• On the inner surface of the teeth, the heel of the brush is placed just below the gum line. The brushing is then done in a swipe out motion.

Dental floss is the best way of cleaning the space between the teeth. It might require more time than a toothpick but ensures that no harm comes to either the gums or the teeth.

These are the benefits of flossing:

  • Flossing removes plaque and debris stuck between the teeth in the embrasure area, dental fillings and braces.
  • It not only removes the interdental plaque but also massages the gums over the embrasure space.  
  • Regular cleaning of spaces between the teeth (interdental space) reduces gingival bleeding.
  • Regular flossing removes the food stuck between your teeth, thus reduces the chances of getting cavities between two teeth and also prevents bad breath.

There are different types of floss available in the market. 

  • Depending upon the coating of the thread: Waxed or unwaxed
  • Depending upon the width of the thread: Thin or thick
  • Depending upon the design of the thread: Twisted or untwisted

Dental floss can be used in two different ways: the spool method and the loop method.

1. Spool method

  • Take a piece of floss approximately 12 inches long. 
  • Lightly wind 2-3 rounds of floss around the middle finger of one hand and wind the rest of the floss similarly around the same finger of the opposite hand. 
  • Clench the last three fingers of both the hands and move the hands apart, pulling the floss tightly.
  • Secure the floss with your index finger and thumb of each hand. 
  • Pass the floss between two teeth at a time to clean the interdental area.

2. Loop method

  • Take out an 18 inches long piece of floss and make it into a circle by securely tying it with three knots.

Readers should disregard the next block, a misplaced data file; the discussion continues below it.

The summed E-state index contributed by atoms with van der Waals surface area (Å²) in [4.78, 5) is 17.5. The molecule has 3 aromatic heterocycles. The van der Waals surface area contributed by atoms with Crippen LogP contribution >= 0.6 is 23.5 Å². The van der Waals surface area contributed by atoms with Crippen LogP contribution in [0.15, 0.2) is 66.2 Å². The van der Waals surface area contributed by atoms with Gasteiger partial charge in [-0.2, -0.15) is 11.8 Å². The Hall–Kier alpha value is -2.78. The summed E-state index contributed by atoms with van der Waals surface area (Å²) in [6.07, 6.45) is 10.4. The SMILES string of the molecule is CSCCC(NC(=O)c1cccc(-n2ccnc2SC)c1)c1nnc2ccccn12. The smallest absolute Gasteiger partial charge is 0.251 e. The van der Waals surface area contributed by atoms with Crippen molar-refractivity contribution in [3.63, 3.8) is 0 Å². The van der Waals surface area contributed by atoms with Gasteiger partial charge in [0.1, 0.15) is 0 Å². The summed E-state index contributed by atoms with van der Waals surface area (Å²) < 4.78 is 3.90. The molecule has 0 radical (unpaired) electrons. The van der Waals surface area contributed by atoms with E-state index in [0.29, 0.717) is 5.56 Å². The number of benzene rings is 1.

• Place all the fingers in the loop except the thumbs. 
  • Hold the floss with the help of fingers and thumb with a gap of one inch between both hands. 
  • Pass the floss between two teeth at a time to clean the interdental area.

Oral hygiene does not end at only cleaning the teeth - cleaning the tongue is an equally important aspect of a completely clean mouth. Tongue scrapers are easily available in the market and are also sometimes present on the non-bristle end of the toothbrush. This is how you can clean your tongue:

  • Stand in front of the mirror, open your mouth and stretch your tongue as far out of the mouth as possible. 
  • Mostly the debris (yellowish-white coating of food particles) is found in the back portion of the tongue. Place the tongue cleaner or scraper at the place of the debris. Do not place the scraper too far back or else you may start gagging. 
  • Apply slight pressure on the scraper to flatten the tongue. Make sure that the scraper contacts the whole of the tongue.
  • Now pull the tongue scraper forward slowly to the front of the mouth. 
  • Clean the debris off the scraper under a stream of running water.
  • You may repeat this twice or thrice depending on the amount of debris on the tongue.

Mouthwashes are an adjunct to other oral hygiene measures. Mouthwashes should be diluted before using. Mouthwash should be used consecutively for 21 days and then should be discontinued for at least 2 weeks before continuing the use.

Mouthwashes are of two types: 

1. Cosmetic mouthwash

Cosmetic mouthwashes have no medical benefit. They just temporarily control bad breath and leave behind a pleasant taste. They are easily available in the market for regular use.

2. Therapeutic mouthwash

Therapeutic mouthwash has active ingredients which help control or treat conditions like bad breath, gingivitis (inflammation of gums), plaque accumulation and cavities.

Chlorhexidine digluconate (0.2%) is the most widely recommended mouthwash for therapeutic purposes.

These mouthwashes can be prescribed by your dentist to maintain proper oral hygiene. They are also prescribed for orthodontic treatments (braces) and after dental surgeries like flap surgery (surgery of diseased gums).